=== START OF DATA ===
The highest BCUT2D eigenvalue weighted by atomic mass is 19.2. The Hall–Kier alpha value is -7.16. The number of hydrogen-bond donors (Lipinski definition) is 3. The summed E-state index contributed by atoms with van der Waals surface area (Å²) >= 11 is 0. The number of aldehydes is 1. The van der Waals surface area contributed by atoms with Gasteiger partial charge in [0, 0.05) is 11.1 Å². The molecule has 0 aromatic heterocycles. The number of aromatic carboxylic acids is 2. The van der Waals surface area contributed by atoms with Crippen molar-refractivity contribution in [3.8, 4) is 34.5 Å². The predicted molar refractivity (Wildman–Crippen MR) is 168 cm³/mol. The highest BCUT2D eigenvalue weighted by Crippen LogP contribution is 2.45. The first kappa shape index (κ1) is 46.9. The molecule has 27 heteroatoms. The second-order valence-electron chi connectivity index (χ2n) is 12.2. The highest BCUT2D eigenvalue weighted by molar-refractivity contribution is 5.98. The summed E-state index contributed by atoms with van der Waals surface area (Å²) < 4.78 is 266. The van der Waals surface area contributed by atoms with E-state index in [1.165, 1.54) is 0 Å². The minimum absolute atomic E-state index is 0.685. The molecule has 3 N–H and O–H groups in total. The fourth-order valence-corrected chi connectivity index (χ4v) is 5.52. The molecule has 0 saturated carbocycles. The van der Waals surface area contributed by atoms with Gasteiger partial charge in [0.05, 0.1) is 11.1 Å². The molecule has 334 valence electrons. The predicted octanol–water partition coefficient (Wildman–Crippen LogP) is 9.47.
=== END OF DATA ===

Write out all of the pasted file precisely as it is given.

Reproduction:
The highest BCUT2D eigenvalue weighted by atomic mass is 19.2. The Hall–Kier alpha value is -7.16. The number of hydrogen-bond donors (Lipinski definition) is 3. The summed E-state index contributed by atoms with van der Waals surface area (Å²) >= 11 is 0. The number of aldehydes is 1. The van der Waals surface area contributed by atoms with Gasteiger partial charge in [0, 0.05) is 11.1 Å². The molecule has 0 aromatic heterocycles. The number of aromatic carboxylic acids is 2. The van der Waals surface area contributed by atoms with Crippen molar-refractivity contribution in [3.8, 4) is 34.5 Å². The predicted molar refractivity (Wildman–Crippen MR) is 168 cm³/mol. The highest BCUT2D eigenvalue weighted by Crippen LogP contribution is 2.45. The first kappa shape index (κ1) is 46.9. The molecule has 27 heteroatoms. The second-order valence-electron chi connectivity index (χ2n) is 12.2. The highest BCUT2D eigenvalue weighted by molar-refractivity contribution is 5.98. The summed E-state index contributed by atoms with van der Waals surface area (Å²) < 4.78 is 266. The van der Waals surface area contributed by atoms with E-state index in [1.165, 1.54) is 0 Å². The minimum absolute atomic E-state index is 0.685. The molecule has 3 N–H and O–H groups in total. The fourth-order valence-corrected chi connectivity index (χ4v) is 5.52. The molecule has 0 saturated carbocycles. The van der Waals surface area contributed by atoms with Gasteiger partial charge in [0.05, 0.1) is 11.1 Å². The molecule has 334 valence electrons. The predicted octanol–water partition coefficient (Wildman–Crippen LogP) is 9.47.